Australian Institute of Health and Welfare (2020) Osteoporosis, AIHW, Australian Government, accessed 08 August 2022.
Australian Institute of Health and Welfare. (2020). Osteoporosis. Retrieved from https://www.aihw.gov.au/reports/chronic-musculoskeletal-conditions/osteoporosis
Osteoporosis. Australian Institute of Health and Welfare, 25 August 2020, https://www.aihw.gov.au/reports/chronic-musculoskeletal-conditions/osteoporosis
Australian Institute of Health and Welfare. Osteoporosis [Internet]. Canberra: Australian Institute of Health and Welfare, 2020 [cited 2022 Aug. 8]. Available from: https://www.aihw.gov.au/reports/chronic-musculoskeletal-conditions/osteoporosis
Australian Institute of Health and Welfare (AIHW) 2020, Osteoporosis, viewed 8 August 2022, https://www.aihw.gov.au/reports/chronic-musculoskeletal-conditions/osteoporosis
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Osteoporosis (meaning 'porous bones') is a condition that causes bones to become thin, weak and fragile. As a result, even a minor bump or accident can cause a fracture (broken bone). Such events might include falling out of a bed or chair, or tripping and falling while walking. Fractures due to osteoporosis can result in chronic pain, disability, loss of independence and premature death (Bliuc et al. 2013).
Decreased bone density occurs when bones lose minerals such as calcium faster than the body can replace them (OAMSAC 2014). The decrease in bone mineral density (BMD) and changes in bone quality make bones more fragile and more easily broken than bones of 'normal' density (OAMSAC 2014). Low bone density is known as osteopenia and is the range of bone density between normal bones and osteoporosis.
Risk factors associated with the development of osteoporosis include increasing age, sex, family history of the condition, low vitamin D levels, low intake of calcium, low body weight, smoking, excess alcohol consumption, physical inactivity, long-term corticosteroid use and reduced oestrogen level (Ebeling et al. 2013).
Generally, osteoporosis is under-diagnosed. Because osteoporosis has no overt symptoms, it is often not diagnosed until a fracture occurs. It is therefore difficult to determine the true prevalence of the condition (that is, the number of people with the condition). Information about 'diagnosed cases' is likely to underestimate the actual prevalence of the condition.
An estimated 924,000 Australians have osteoporosis, based on self-reported data from the Australian Bureau of Statistics (ABS) 2017–18 National Health Survey (NHS) and 20% of people aged 75 years and over have osteoporosis (ABS 2018). This definition of osteoporosis includes people who had osteoporosis or osteopenia.
Osteoporosis is more common in women than men. In 2017–18, 29% of women aged 75 and over had osteoporosis compared with 10% of men.
Older age groups also tend to be affected. The proportion of women with osteoporosis increases with age, with those 75 and over being most affected (Figure 1).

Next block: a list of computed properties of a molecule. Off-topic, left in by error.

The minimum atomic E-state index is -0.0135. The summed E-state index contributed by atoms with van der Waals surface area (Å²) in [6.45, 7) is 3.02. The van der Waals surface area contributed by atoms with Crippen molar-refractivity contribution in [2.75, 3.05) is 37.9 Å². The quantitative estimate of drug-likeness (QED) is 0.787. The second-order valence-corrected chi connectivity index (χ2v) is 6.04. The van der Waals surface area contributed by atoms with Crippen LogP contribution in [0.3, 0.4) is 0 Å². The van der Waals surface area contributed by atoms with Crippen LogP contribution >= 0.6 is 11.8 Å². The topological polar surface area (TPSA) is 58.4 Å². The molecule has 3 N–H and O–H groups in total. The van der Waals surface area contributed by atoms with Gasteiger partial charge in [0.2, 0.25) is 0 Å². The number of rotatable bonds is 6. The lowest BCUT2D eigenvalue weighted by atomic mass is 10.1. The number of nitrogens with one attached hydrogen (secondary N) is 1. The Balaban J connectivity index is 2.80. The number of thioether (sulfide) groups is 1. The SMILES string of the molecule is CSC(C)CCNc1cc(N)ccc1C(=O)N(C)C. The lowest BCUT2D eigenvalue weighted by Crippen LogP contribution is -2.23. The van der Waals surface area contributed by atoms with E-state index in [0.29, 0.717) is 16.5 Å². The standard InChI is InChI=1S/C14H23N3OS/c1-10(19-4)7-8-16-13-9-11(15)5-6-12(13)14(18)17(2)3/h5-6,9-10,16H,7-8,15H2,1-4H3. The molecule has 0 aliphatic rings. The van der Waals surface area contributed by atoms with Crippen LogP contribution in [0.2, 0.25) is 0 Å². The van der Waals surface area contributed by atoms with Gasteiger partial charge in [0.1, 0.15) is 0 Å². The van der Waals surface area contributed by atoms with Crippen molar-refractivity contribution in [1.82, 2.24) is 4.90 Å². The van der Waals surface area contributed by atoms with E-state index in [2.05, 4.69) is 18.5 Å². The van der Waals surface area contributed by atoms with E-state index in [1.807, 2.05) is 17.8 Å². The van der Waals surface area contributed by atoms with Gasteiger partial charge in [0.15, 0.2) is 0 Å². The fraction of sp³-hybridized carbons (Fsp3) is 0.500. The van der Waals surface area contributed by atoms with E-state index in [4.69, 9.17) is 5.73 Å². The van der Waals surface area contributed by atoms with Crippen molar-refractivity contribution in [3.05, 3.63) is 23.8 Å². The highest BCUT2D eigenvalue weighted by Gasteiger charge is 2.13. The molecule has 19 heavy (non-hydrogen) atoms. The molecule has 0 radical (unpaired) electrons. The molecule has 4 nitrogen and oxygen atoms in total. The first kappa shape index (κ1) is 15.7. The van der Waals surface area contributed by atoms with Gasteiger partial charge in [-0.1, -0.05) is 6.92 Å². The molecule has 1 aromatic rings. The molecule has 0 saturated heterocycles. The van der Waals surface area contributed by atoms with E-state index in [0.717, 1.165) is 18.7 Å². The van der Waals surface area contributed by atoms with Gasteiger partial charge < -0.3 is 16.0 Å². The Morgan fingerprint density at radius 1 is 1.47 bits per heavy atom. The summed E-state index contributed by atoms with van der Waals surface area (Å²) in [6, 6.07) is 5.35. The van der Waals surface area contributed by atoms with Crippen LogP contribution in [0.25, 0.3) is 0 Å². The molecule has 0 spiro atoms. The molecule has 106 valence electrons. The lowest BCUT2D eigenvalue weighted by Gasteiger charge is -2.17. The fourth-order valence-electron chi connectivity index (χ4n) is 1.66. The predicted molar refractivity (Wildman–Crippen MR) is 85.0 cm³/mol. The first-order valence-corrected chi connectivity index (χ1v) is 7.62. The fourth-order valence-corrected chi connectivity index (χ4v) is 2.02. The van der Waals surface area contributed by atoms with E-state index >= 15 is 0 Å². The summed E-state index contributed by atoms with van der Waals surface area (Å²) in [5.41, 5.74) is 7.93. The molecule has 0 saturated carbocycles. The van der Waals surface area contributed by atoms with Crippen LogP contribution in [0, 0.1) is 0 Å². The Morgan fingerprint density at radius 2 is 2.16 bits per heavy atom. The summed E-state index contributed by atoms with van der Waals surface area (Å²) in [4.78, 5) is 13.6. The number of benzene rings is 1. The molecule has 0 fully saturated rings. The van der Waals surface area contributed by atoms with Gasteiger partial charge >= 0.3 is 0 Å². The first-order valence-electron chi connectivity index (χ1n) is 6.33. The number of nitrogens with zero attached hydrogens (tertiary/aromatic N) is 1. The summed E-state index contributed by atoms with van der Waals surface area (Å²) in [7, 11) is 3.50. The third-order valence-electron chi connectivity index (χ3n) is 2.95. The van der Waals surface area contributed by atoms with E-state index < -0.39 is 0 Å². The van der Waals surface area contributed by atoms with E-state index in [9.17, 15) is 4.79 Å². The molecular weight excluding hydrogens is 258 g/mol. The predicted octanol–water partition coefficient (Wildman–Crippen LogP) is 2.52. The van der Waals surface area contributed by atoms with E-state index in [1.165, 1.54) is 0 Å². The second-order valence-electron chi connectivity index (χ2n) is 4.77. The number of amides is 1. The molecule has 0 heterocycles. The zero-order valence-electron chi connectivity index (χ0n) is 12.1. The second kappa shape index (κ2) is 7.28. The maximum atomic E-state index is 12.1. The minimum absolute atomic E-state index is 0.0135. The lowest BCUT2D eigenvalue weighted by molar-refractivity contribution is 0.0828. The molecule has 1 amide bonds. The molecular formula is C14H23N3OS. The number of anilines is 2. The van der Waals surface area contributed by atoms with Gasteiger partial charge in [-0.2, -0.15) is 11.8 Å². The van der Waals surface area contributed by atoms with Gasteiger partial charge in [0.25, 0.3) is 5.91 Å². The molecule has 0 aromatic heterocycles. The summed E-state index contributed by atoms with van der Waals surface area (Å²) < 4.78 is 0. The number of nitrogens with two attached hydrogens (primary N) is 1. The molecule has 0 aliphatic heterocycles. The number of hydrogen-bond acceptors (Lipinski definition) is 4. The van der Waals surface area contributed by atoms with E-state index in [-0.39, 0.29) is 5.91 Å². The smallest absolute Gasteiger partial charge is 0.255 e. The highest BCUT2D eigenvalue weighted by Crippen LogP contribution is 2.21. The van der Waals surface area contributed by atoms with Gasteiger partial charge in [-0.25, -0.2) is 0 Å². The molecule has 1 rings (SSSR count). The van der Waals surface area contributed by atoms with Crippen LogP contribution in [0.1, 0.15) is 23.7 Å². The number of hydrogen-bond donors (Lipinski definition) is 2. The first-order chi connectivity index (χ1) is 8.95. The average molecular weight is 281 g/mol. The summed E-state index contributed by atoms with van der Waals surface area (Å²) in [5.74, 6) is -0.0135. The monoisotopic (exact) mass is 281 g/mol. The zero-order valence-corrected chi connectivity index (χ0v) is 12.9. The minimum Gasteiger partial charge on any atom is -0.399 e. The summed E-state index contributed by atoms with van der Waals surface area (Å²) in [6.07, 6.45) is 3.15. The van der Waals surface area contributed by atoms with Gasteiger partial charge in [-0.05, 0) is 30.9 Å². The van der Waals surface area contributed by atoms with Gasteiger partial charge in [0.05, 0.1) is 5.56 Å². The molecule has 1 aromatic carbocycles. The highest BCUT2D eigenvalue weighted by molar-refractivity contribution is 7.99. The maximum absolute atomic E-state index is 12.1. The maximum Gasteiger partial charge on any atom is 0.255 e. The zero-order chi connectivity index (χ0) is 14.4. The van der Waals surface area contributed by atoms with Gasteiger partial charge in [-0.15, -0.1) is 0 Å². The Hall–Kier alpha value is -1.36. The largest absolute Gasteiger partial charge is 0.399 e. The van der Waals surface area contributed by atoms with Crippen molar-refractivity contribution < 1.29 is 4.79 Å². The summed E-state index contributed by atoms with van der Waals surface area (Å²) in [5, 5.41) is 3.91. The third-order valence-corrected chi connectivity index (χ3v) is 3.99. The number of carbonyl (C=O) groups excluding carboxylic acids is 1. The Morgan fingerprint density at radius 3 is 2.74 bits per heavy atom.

Note: refers to people who self-reported that they were diagnosed by a doctor or nurse as having osteoporosis or osteopenia (current and long term) and also people who self-reported having osteoporosis or osteopenia.
Source: AIHW analysis of ABS 2019a (Data table).
According to self-reported data from the ABS 2018–19 National Aboriginal and Torres Strait Islander Health Survey (NATSIHS), prevalence of osteoporosis among Aboriginal and Torres Strait Islander people was 2.3%, affecting about 18,900 people —including about 1000 who live in remote areas (0.7% of the remote Indigenous population).
After adjusting for age, twice as many females (5.1%) were affected by the condition than males (2.5%). The prevalence in Indigenous Australians (3.9%) and non-Indigenous Australians (3.3%) was similar overall and for females while the prevalence of osteoporosis was 1.9 times as high in Indigenous males as non-Indigenous males (Figure 2).
Note: Rates are age-standardised to the Australian population as at 30 June 2001.
Source: ABS 2019b (Data table).
ABS (Australian Bureau of Statistics) 2018. National Health Survey: First Results, 2017–18. ABS cat. no. 4364.0.55.001. Canberra: ABS.
ABS 2019a. Microdata: National Health Survey, 2017-18, detailed microdata, DataLab. ABS cat no. 4324.0.55.001. Canberra: ABS. Findings based on AIHW analysis of ABS microdata.
ABS 2019b. National Aboriginal and Torres Strait Islander Health Survey: 2018–19. ABS cat. no. 4715.0. Canberra: ABS.
Bliuc D, Nguyen ND, Nguyen TV et al. 2013. Compound risk of mortality following osteoporotic fracture and refracture in elderly women and men. Journal of Bone and Mineral Research 28(11):2317–2324.
Ebeling PR, Daly RM, Kerr DA et al. 2013. Building healthy bones throughout life: an evidence-informed strategy to prevent osteoporosis in Australia. Medical Journal of Australia Open 2 (Supplement 1):1–46.
OAMSAC (Osteoporosis Australia Medical & Scientific Advisory Committee) 2014. About Osteoporosis. Sydney: Osteoporosis Australia. Viewed on 17 March 2020.
Stazi AV, Trecca A, Trinti B 2008. Osteoporosis in celiac disease and in endocrine and reproductive disorders. World J Gastroenterol. 14(4):498-505. doi: 10.3748/wjg.14.498.
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